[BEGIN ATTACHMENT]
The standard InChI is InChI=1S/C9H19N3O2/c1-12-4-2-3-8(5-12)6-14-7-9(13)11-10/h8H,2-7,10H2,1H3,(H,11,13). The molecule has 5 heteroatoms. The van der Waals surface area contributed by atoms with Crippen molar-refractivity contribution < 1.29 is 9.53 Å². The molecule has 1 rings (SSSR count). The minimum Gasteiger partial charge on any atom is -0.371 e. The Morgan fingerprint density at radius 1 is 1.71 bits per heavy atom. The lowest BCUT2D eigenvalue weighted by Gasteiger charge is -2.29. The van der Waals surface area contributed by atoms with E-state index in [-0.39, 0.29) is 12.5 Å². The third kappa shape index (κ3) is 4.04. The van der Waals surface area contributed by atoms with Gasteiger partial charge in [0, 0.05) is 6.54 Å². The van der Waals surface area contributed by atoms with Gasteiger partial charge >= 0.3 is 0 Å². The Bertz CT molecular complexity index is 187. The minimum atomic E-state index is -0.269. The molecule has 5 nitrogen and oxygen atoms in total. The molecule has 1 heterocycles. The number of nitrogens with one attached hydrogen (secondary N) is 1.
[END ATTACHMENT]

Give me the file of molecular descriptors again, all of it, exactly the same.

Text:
The standard InChI is InChI=1S/C9H19N3O2/c1-12-4-2-3-8(5-12)6-14-7-9(13)11-10/h8H,2-7,10H2,1H3,(H,11,13). The molecule has 5 heteroatoms. The van der Waals surface area contributed by atoms with Crippen molar-refractivity contribution < 1.29 is 9.53 Å². The molecule has 1 rings (SSSR count). The minimum Gasteiger partial charge on any atom is -0.371 e. The Morgan fingerprint density at radius 1 is 1.71 bits per heavy atom. The lowest BCUT2D eigenvalue weighted by Gasteiger charge is -2.29. The van der Waals surface area contributed by atoms with E-state index in [-0.39, 0.29) is 12.5 Å². The third kappa shape index (κ3) is 4.04. The van der Waals surface area contributed by atoms with Gasteiger partial charge in [0, 0.05) is 6.54 Å². The van der Waals surface area contributed by atoms with Gasteiger partial charge >= 0.3 is 0 Å². The Bertz CT molecular complexity index is 187. The minimum atomic E-state index is -0.269. The molecule has 5 nitrogen and oxygen atoms in total. The molecule has 1 heterocycles. The number of nitrogens with one attached hydrogen (secondary N) is 1.